M.T. Cicero De Oratore, or, His Three Dialogues Upon the Character and Qualifications of an Orator. translated, notes and introductory, notes, introductory, William Guthrie.
M.T. Cicero De Oratore, or, His Three Dialogues Upon the Character and Qualifications of an Orator

M.T. Cicero De Oratore, or, His Three Dialogues Upon the Character and Qualifications of an Orator

Oxford: N. Bliss for M. Bliss, and R. Bliss, 1808. New Edition. Hardcover. 12mo; xviii, 429pp. A Very Good copy in contemporary boards w/extremity wear and faint damp-staining (text unaffected). Item #17380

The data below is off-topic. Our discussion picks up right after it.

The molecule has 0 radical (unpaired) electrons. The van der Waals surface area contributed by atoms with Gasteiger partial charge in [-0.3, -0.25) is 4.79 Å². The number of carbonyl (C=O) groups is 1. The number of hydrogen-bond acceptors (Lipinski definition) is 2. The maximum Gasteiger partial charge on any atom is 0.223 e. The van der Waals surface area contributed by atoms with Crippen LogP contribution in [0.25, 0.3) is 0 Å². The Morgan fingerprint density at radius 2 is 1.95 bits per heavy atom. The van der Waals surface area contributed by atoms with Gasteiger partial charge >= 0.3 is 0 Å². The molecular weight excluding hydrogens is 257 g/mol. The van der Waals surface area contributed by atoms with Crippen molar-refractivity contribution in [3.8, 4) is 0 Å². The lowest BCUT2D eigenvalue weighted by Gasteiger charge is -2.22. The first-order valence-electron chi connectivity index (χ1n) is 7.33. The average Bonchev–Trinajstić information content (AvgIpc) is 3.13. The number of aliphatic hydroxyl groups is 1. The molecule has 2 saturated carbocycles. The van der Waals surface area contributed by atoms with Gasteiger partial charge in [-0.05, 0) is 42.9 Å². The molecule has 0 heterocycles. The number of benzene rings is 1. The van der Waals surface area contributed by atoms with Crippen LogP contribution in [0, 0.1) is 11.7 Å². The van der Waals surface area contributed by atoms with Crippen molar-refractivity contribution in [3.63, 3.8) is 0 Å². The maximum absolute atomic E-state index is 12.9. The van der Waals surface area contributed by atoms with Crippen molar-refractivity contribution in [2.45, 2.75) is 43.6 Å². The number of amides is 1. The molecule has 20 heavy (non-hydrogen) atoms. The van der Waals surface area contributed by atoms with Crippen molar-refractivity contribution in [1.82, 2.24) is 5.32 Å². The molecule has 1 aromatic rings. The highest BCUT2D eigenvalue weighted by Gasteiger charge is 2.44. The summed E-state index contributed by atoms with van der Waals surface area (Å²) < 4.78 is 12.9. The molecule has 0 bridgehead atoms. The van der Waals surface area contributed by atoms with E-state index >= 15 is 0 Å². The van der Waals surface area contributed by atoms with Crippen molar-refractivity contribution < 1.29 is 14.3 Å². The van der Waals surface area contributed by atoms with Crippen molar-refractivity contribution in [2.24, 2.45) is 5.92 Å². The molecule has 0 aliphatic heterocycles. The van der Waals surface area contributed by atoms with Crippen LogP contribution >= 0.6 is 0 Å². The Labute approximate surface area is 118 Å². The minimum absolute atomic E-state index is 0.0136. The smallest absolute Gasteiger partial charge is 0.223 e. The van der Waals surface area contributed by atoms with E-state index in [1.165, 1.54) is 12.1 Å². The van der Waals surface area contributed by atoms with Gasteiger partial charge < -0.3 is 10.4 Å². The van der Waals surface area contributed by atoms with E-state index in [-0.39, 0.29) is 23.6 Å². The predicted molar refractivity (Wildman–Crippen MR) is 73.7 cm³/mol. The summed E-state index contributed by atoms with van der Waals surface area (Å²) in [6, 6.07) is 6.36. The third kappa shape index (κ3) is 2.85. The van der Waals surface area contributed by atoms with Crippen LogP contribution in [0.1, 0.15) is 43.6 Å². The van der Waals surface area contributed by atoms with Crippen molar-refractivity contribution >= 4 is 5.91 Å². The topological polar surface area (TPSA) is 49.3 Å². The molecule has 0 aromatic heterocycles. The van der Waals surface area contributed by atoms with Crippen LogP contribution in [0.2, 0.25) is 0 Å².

'De Oratore', a dialogue written by Cicero in 55 BCE, is set in 91 BCE, when Lucius Licinius Crassus dies, just before the Social War and the civil war between Marius and Sulla, during which Marcus Antonius Orator, the other great orator of this dialogue, dies. Amidst the moral and political decadence of the state, Cicero wrote 'De Oratore' to describe the ideal orator and imagine him as a moral guide of the state. He did not intend the dialogue as merely a treatise on rhetoric, but went beyond mere technique to make several references to philosophical principles. Cicero understood that the power of persuasion—the ability to verbally manipulate opinion in crucial political decisions—was a key issue. The power of words in the hands of a man without scruples or principles would endanger the whole community. - wiki.

Price: $150.00